Tryptophan catabolism is unaffected in chronic granulomatous disease



Arising from L. Romani et al. Nature 451, 211–215 (2008); doi:10.1038/nature06471

Chronic granulomatous disease (CGD) is an inherited disorder of phagocyte function, caused by a genetic defect in NADPH oxidase (NOX2), leading to an impaired ability of leukocytes to produce superoxide ()1; CGD subjects are susceptible to chronic infections and hyper-inflammation, although the mechanisms remain unclear. Romani et al.2 reported an aberrant inflammatory response to pulmonary aspergillosis as well as sterile Aspergillus fumigatus to be mediated by a defective tryptophan catabolism to kynurenine caused by lack of in CGD mice. Kynurenine is formed by indoleamine 2,3-dioxygenase-1 (IDO1) in a reaction originally reported to depend on (ref. 3). Here we show that NOX2 deficiency does not attenuate IDO1-mediated tryptophan catabolism in human phagocytes and CGD mice with granulomas arising from an inflammatory response to Aspergillus. There is a Reply to this Brief Communications Arising by Romani, L. & Puccetti, P. Nature 514, (2014).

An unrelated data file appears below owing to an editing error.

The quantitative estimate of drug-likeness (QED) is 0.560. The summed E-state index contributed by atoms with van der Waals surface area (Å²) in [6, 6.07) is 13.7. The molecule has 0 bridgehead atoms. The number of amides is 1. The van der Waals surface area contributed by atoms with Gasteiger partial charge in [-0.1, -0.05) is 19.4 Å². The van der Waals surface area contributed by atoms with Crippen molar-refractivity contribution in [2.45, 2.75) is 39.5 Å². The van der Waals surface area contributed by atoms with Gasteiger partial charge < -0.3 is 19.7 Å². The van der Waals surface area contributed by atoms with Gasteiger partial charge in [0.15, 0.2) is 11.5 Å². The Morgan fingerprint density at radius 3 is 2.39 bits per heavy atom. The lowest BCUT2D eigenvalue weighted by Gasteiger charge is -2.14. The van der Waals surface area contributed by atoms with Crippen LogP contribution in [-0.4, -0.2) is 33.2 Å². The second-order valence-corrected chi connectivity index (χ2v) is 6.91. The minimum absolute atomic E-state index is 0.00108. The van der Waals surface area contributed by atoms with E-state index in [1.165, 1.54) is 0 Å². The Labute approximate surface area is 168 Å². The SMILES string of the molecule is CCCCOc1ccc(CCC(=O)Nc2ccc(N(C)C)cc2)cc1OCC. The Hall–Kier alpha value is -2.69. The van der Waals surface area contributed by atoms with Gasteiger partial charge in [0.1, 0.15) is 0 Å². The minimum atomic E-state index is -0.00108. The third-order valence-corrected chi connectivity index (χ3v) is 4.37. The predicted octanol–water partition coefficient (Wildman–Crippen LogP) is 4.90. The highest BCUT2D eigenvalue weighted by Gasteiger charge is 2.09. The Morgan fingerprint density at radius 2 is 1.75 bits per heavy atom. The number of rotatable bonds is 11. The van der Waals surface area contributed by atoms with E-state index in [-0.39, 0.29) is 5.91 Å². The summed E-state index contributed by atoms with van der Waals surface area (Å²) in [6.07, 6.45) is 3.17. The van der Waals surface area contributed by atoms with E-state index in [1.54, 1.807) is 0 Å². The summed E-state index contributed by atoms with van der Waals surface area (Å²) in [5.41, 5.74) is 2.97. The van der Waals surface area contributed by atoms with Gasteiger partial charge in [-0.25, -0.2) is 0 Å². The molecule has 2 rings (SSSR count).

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Figure 1: Phagocyte NADPH oxidase activity is not required for IDO1 activity in inflammation.


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Author information




G.J.M. designed and carried out most experiments. S.W. and R.H. designed and carried out studies involving A. fumigatus. B.W. carried out initial cellular studies and B.H.C. was responsible for studies involving CGD patients. R.S. conceived the study and wrote the manuscript with G.J.M. All authors read and contributed to the final version of the manuscript.

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Correspondence to Roland Stocker.

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Maghzal, G., Winter, S., Wurzer, B. et al. Tryptophan catabolism is unaffected in chronic granulomatous disease. Nature 514, E16–E17 (2014).

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